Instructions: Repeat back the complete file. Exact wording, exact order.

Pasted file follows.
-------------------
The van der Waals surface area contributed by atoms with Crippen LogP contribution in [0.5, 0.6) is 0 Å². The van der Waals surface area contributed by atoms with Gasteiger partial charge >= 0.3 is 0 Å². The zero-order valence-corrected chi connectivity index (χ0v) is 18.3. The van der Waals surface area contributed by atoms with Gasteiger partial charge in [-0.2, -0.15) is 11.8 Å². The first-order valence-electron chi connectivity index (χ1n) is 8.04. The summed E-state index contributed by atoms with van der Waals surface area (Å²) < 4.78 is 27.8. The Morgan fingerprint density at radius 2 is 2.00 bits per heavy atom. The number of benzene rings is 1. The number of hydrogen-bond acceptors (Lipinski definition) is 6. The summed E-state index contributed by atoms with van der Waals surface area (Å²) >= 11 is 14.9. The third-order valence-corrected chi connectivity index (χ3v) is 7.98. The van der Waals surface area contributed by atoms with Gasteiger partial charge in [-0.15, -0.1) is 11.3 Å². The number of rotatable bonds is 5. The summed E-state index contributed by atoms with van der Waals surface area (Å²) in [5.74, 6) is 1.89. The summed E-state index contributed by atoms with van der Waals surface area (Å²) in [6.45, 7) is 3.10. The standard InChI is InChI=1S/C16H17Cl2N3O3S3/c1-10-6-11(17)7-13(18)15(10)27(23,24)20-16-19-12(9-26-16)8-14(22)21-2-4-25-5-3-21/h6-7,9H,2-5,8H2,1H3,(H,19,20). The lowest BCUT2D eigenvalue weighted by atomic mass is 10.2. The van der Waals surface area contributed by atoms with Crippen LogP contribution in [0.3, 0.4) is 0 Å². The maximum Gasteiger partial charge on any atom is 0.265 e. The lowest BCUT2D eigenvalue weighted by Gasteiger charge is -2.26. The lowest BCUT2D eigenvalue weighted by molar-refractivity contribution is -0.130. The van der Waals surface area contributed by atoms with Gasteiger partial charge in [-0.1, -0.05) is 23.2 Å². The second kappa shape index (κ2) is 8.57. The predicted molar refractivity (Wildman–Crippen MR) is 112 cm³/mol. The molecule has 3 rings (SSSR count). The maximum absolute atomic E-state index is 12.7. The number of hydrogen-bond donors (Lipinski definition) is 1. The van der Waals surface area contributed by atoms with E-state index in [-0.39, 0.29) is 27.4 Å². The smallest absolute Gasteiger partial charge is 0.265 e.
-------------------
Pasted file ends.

The van der Waals surface area contributed by atoms with Crippen LogP contribution in [0.5, 0.6) is 0 Å². The van der Waals surface area contributed by atoms with Gasteiger partial charge >= 0.3 is 0 Å². The zero-order valence-corrected chi connectivity index (χ0v) is 18.3. The van der Waals surface area contributed by atoms with Gasteiger partial charge in [-0.2, -0.15) is 11.8 Å². The first-order valence-electron chi connectivity index (χ1n) is 8.04. The summed E-state index contributed by atoms with van der Waals surface area (Å²) < 4.78 is 27.8. The Morgan fingerprint density at radius 2 is 2.00 bits per heavy atom. The number of benzene rings is 1. The number of hydrogen-bond acceptors (Lipinski definition) is 6. The summed E-state index contributed by atoms with van der Waals surface area (Å²) >= 11 is 14.9. The third-order valence-corrected chi connectivity index (χ3v) is 7.98. The van der Waals surface area contributed by atoms with Gasteiger partial charge in [-0.15, -0.1) is 11.3 Å². The number of rotatable bonds is 5. The summed E-state index contributed by atoms with van der Waals surface area (Å²) in [5.74, 6) is 1.89. The summed E-state index contributed by atoms with van der Waals surface area (Å²) in [6.45, 7) is 3.10. The standard InChI is InChI=1S/C16H17Cl2N3O3S3/c1-10-6-11(17)7-13(18)15(10)27(23,24)20-16-19-12(9-26-16)8-14(22)21-2-4-25-5-3-21/h6-7,9H,2-5,8H2,1H3,(H,19,20). The lowest BCUT2D eigenvalue weighted by atomic mass is 10.2. The van der Waals surface area contributed by atoms with Crippen LogP contribution in [0.3, 0.4) is 0 Å². The maximum Gasteiger partial charge on any atom is 0.265 e. The lowest BCUT2D eigenvalue weighted by Gasteiger charge is -2.26. The lowest BCUT2D eigenvalue weighted by molar-refractivity contribution is -0.130. The van der Waals surface area contributed by atoms with Gasteiger partial charge in [-0.1, -0.05) is 23.2 Å². The second kappa shape index (κ2) is 8.57. The predicted molar refractivity (Wildman–Crippen MR) is 112 cm³/mol. The molecule has 3 rings (SSSR count). The maximum absolute atomic E-state index is 12.7. The number of hydrogen-bond donors (Lipinski definition) is 1. The van der Waals surface area contributed by atoms with E-state index in [-0.39, 0.29) is 27.4 Å². The smallest absolute Gasteiger partial charge is 0.265 e.